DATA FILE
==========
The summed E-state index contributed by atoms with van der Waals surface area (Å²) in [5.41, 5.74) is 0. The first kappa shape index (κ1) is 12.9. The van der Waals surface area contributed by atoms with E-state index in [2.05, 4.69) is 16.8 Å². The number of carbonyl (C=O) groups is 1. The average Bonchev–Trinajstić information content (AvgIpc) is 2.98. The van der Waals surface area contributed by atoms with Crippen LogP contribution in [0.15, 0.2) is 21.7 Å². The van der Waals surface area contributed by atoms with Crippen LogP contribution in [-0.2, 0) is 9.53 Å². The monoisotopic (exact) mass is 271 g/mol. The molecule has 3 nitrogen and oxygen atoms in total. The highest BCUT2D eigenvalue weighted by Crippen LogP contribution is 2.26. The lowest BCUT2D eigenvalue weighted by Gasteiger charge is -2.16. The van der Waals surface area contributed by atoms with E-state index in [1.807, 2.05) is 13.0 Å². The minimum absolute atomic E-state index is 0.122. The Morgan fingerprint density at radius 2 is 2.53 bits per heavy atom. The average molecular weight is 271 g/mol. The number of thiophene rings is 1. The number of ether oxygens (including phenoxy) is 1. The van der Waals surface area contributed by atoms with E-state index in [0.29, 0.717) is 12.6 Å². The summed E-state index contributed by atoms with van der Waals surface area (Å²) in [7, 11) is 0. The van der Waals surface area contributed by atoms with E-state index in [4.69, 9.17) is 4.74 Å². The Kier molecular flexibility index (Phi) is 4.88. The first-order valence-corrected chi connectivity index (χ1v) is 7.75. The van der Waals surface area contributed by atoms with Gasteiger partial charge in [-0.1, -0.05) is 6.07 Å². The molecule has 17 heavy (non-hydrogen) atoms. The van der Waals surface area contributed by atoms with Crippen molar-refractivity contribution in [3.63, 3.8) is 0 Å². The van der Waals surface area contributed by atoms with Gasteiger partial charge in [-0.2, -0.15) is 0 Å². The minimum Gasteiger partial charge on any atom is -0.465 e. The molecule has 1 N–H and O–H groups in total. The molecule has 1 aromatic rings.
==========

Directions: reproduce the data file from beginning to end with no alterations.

The summed E-state index contributed by atoms with van der Waals surface area (Å²) in [5.41, 5.74) is 0. The first kappa shape index (κ1) is 12.9. The van der Waals surface area contributed by atoms with E-state index in [2.05, 4.69) is 16.8 Å². The number of carbonyl (C=O) groups is 1. The average Bonchev–Trinajstić information content (AvgIpc) is 2.98. The van der Waals surface area contributed by atoms with Crippen LogP contribution in [0.15, 0.2) is 21.7 Å². The van der Waals surface area contributed by atoms with Crippen LogP contribution in [-0.2, 0) is 9.53 Å². The monoisotopic (exact) mass is 271 g/mol. The molecule has 3 nitrogen and oxygen atoms in total. The highest BCUT2D eigenvalue weighted by Crippen LogP contribution is 2.26. The lowest BCUT2D eigenvalue weighted by Gasteiger charge is -2.16. The van der Waals surface area contributed by atoms with E-state index in [1.807, 2.05) is 13.0 Å². The minimum absolute atomic E-state index is 0.122. The Morgan fingerprint density at radius 2 is 2.53 bits per heavy atom. The average molecular weight is 271 g/mol. The number of thiophene rings is 1. The number of ether oxygens (including phenoxy) is 1. The van der Waals surface area contributed by atoms with E-state index in [0.29, 0.717) is 12.6 Å². The summed E-state index contributed by atoms with van der Waals surface area (Å²) in [7, 11) is 0. The van der Waals surface area contributed by atoms with E-state index in [4.69, 9.17) is 4.74 Å². The Kier molecular flexibility index (Phi) is 4.88. The first-order valence-corrected chi connectivity index (χ1v) is 7.75. The van der Waals surface area contributed by atoms with Gasteiger partial charge in [-0.1, -0.05) is 6.07 Å². The molecule has 17 heavy (non-hydrogen) atoms. The van der Waals surface area contributed by atoms with Crippen molar-refractivity contribution in [3.63, 3.8) is 0 Å². The van der Waals surface area contributed by atoms with Gasteiger partial charge in [-0.2, -0.15) is 0 Å². The minimum Gasteiger partial charge on any atom is -0.465 e. The molecule has 1 N–H and O–H groups in total. The molecule has 1 aromatic rings.